Last week we “celebrated” the birthday of the National Park system, while little was reported about the simultaneous closure of the Yellowstone River due to a massive fish die-off. And even the reporting that is being done about the river cites the impact on industry and tourism (“The indefinite closure of Montana’s Yellowstone River due to a major fish kill is raising worries about lasting impacts to the region’s lucrative outdoors industry.” was said article’s lede), because “the economy” (in quotes because it’s an abstraction of an abstraction) always trumps the living planet. Always. We’re never going to figure out in time that without the living ecosystems, there is no economy. I don’t think we’re capable of figuring it out on a level that would change the Anthropocene’s devastating course. Game theory only partially explains why this failure is so predictable—and inevitable.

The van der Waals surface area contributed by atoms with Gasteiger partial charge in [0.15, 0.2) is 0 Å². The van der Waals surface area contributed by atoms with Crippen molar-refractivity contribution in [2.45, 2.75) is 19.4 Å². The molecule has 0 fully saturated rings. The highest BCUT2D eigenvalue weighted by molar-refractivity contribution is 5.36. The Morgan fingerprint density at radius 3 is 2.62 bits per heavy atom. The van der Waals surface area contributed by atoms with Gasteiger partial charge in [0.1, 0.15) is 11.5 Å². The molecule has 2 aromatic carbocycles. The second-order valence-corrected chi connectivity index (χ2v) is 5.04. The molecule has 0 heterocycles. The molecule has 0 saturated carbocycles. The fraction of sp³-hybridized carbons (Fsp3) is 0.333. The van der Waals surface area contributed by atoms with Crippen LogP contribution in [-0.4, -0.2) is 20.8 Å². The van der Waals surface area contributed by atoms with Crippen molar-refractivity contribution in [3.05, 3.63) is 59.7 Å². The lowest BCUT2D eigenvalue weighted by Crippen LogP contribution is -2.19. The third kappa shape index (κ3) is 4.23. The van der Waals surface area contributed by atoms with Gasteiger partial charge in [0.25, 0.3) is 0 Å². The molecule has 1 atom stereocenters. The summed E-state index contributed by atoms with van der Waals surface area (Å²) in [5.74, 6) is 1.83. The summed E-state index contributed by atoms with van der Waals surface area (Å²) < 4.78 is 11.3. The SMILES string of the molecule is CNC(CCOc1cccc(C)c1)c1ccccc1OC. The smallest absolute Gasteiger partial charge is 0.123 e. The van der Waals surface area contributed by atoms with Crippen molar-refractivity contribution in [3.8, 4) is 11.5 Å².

Meanwhile on the technotopian front, as the naming of this current age gets further debated look for lots of arguments about how humans will face this challenge with even more ingenuity than can be currently imagined. We’ll develop new inventions that will turn our peril into fortune with a simple app (cue the TED talk). We’ll come together as tribes and nations and ideologically cohesive regions in order to share, help, and collaborate. We’ll be smarter about our interactions with nature than we had been in the past, because we’ve managed to learn the names of some of their interworking inhabitants and mechanisms. …Except that the evidence is becoming continuously clearer that these solutions grow less and less likely to be attempted, let alone to be carried out successfully—and in fact are probably impossible. Sorry.